Beyond the Borders: Japanese student Yuta Shimizu continues life in America

Japanese international student Yuta Shimizu offers a fascinatingly fresh perspective on both his home country and the United States.

Shimizu is from Yokohama, a city with a population of 3.6 million that is roughly 30 minutes from Tokyo by train. He said that he likes the city - it has everything a young person could want, and more importantly, it's where his friends and family live. He said that misses them as well as some finer points of Japanese culture. "Food is a crucial point," he said. He described ramen - not the instant kind - that is prepared in a savory chicken or pork broth. Though he respects American sushi, he said that with its high prices stateside, he doesn't partake very often.

Though his home is just a train ride away from Japan's capital, Shimizu prefers the quieter environ of Yokohama. "Tokyo just has a lot of people, you put a lot of people in a small place - especially in rush hour," he said. "Those who work in the train station have to push people inside the trains."

Although he left a lot behind in Japan, Shimizu is on a fast track to success. He came to the U.S. when he was in high school and spent a year studying in Maryland to improve his English. In Japan, Shimizu said, the English curriculum teaches grammar, but not how to speak colloquially. "It was really funny back then … my teacher would ask me 'what's up?' and I would say 'good,'" he said, laughing.

When Shimizu's host family showed him some colleges, "It opened up my eyes," he said. "American colleges can provide quality education." He returned to the U.S. after high school, attending Geneseo because of its strong academics and affordable tuition.

Today, Shimizu is a senior accounting major and hopes to go to graduate school somewhere in New York state. After that, his goal is to join an American accounting firm as a mediator between his firm and others in Japan. At a time when international firms are increasingly linking with those in the U.S., people like Shimizu are valuable.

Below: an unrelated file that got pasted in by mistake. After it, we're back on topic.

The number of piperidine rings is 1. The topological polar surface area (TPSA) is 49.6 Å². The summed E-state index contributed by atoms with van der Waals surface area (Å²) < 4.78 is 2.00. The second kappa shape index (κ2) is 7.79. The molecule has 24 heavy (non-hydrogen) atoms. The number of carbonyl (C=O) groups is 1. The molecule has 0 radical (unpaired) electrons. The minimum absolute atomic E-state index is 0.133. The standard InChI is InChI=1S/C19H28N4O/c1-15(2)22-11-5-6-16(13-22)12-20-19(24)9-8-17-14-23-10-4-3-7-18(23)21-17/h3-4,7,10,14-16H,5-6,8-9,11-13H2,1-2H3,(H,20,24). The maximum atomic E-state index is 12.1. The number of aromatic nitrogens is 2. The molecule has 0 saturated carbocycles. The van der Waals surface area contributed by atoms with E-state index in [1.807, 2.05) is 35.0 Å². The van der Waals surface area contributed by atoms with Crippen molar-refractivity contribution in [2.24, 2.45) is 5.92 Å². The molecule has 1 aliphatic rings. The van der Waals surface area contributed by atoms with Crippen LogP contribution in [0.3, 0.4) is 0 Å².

On campus, Shimizu is a starting midfielder for the Geneseo men's soccer team. He has been playing the sport since he was seven years old. His honed skills earned him a spot on the third All-SUNYAC team last season. Shimizu said he also loves watching soccer. "I'm a crazy fan of Chelsea [Football Club]," he said. "I watch every game."

Though the similarities between Japan and the United States are many, Shimizu said he sees subtle differences in the fabrics of the societies. For example, he finds the U.S. to be a more individualistic culture, whereas Japan is more collective. "I think I've had to adjust to the U.S. culture by expressing what I'm thinking," he said. "Here in the U.S. if you don't have anything to say, that means you seem kind of … insignificant."

In Japan, Shimizu said, "It's not what you are, but what you belong to."

Shimizu also places a high value on the rich heritage of his nation and family. His grandmother lives in Kyoto, the former Japanese capital, and when he revisits the old shrines and temples there, "Even though I've been to the same place over and over, I find new things," he said.

Shimizu said that in the generations of his father and grandfather, age was a significant factor in corporate promotions. And even today, when he meets an older Japanese person - even just a year or two older - Shimizu uses a formal mode of speech to show respect.

Shimizu's family has traced its lineage back hundreds of years. "I have respect for my ancestors," he said. "They have built for me [what I] have today."

Shimizu is building on the gifts of his ancestors, making his way into a proud and prominent future.